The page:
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MarekvBeek

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Hey Ankerstein17,

Dropshipping isn't dead and never will be death.

The reason for that is that dropshipping is just a way of getting the products in you customers hand.

You don't start a "dropshipping" company. You start a need based company and use a way to distribute it.

The thing you have to master is how to spot needs and fulfill them. And yes, if dropshipping is involved, then that is something you have to master as well.

A friend came to me asking me if I want to dropship some supplements. While the profit margins were okay, I refused it.

Why? Because his product was one of many, and in the process I lacked control.

He was in control of the profit margins.

He was in control of the company policy.

So I said, thank you and moved on.
 

iroquois

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What does it being "dead" even mean?

It's just a fulfillment model. I've made a lot of money and make money dropshipping. I'm not about to defend a fulfillment model, if people are saying it's dead that's all well and good but... why not see for yourself? Low risk and low barrier of entry.
 

Sanj Modha

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I don't know about you but I get excited when someone says '<insert> is dead. It's time to move on". I fell for the same trap recently when I thought that UpWork was 'saturated' when it's not. Sure - it's competitive but there are plenty of ways to stand out as @SinisterLex pointed out on his post.

There's nothing with dropshipping done right. It's how I started and it's how most people I know run their ecom stores.
 

SamuelMazzotta

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I agree with @Sanj Modha, dropshipping is very good for upselling/cross-selling; and is is true that your products must be a niche and not a common products. But in some reality, like Italy where i live, dropshipping is difficult to do, because customers must wait 20-40 days for their products, and the courier service is not good enough. Probably i mistake, but in some Country is more simply to dropship.
 

Mac

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This will be the end of bad customer service from dropshippers.

Facebook will be sending out this survey 2 weeks after somebody has a Purchase Pixel Fire, in order to improve the trust of the platform.
 

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Sanj Modha

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This will be the end of bad customer service from dropshippers.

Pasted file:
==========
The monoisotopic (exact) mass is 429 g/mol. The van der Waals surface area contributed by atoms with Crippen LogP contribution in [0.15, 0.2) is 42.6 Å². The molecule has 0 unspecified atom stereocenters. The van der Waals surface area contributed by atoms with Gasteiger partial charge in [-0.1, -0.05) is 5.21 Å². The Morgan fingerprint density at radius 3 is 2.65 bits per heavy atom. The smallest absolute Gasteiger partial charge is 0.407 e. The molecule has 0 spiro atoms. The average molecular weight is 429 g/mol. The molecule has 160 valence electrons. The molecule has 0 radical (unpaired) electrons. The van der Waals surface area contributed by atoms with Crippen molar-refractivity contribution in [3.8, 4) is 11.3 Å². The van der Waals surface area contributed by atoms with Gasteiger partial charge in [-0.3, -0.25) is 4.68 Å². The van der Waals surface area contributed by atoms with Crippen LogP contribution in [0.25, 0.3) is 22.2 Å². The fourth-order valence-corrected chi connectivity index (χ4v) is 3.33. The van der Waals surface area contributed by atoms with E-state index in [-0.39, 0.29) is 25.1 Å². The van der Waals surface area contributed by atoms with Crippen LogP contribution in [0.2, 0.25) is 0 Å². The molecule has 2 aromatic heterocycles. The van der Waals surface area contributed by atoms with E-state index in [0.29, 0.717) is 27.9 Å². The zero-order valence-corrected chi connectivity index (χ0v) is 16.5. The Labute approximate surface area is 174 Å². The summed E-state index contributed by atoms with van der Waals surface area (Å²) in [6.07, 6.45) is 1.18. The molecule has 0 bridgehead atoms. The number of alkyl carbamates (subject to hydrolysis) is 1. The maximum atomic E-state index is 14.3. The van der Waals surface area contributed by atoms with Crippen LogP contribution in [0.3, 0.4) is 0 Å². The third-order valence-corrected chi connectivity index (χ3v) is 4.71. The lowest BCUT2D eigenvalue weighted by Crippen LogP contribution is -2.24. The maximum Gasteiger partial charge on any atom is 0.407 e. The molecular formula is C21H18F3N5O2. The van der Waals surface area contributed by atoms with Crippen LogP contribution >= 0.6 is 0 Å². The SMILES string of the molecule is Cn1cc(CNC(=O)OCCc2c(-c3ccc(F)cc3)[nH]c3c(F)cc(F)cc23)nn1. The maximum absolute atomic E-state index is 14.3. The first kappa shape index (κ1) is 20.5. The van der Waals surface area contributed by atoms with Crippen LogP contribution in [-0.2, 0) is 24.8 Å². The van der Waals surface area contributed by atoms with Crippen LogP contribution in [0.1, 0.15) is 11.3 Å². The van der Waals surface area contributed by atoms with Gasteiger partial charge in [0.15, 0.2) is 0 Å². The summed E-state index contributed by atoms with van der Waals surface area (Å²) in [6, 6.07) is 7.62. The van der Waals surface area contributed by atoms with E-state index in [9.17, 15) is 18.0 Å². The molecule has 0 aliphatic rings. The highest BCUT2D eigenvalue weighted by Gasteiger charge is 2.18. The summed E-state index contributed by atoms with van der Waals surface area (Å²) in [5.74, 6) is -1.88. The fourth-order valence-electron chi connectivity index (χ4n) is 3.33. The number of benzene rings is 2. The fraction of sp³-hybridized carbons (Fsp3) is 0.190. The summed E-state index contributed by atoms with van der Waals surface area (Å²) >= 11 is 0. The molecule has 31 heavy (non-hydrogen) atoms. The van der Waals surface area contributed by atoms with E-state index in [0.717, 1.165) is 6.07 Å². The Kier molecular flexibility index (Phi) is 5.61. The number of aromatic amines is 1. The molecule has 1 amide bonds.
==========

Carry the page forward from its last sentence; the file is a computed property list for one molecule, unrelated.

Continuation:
Facebook will be sending out this survey 2 weeks after somebody has a Purchase Pixel Fire, in order to improve the trust of the platform.
The only bad customer service is no customer service. I always say - keep your customers in the loop and most of the time they will understand.

We had a major incident in summer 2016 when our supplier's warehouse burnt down. We lost a ton of product and had to wait 2 months to fulfil around 1000 orders. I had no choice but to inform my customers that their orders were going to be late. We refunded about 18 people in the end and most were very supportive to us. Just tell them what's going on.

Sure, there's competition from Amazon Prime same day/next day but people are realistic. If shipping is free they can wait a bit longer and they do for some of our products which have 10-15 days lead times. Be very clear on the landing page or product description.
 

SamuelMazzotta

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The only bad customer service is no customer service. I always say - keep your customers in the loop and most of the time they will understand.

We had a major incident in summer 2016 when our supplier's warehouse burnt down. We lost a ton of product and had to wait 2 months to fulfil around 1000 orders. I had no choice but to inform my customers that their orders were going to be late. We refunded about 18 people in the end and most were very supportive to us. Just tell them what's going on.

Sure, there's competition from Amazon Prime same day/next day but people are realistic. If shipping is free they can wait a bit longer and they do for some of our products which have 10-15 days lead times. Be very clear on the landing page or product description.
I fully agree Sanj, I'm sure that a clear ratio with our customers in all of the situation, be the best thing that you can do, in the good or in the worst.
 
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Ankerstein17

Ankerstein17

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Mar 22, 2015
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Edmonton, Alberta
I had an online business. We did between $20k and $50K per month for 10 years. I closed the business in 2013 and moved on.
You can make money drop shipping. If you find the right market and products you can make money.

In my humble opinion drop shipping is not the best way to make money. The margins are low, low barriers to entry, and a saturated marketplace (amazon).

I made more money stocking, listing, and shipping on Ebay off $10,000 in sales than by dropshipping $30,000 per month on my website.

Now that Amazon is such a huge online presence I think you'd be better of being a niche e-tailer than drop shipper.
Hey, I haven't got on here for a bit - what are you up to now at days?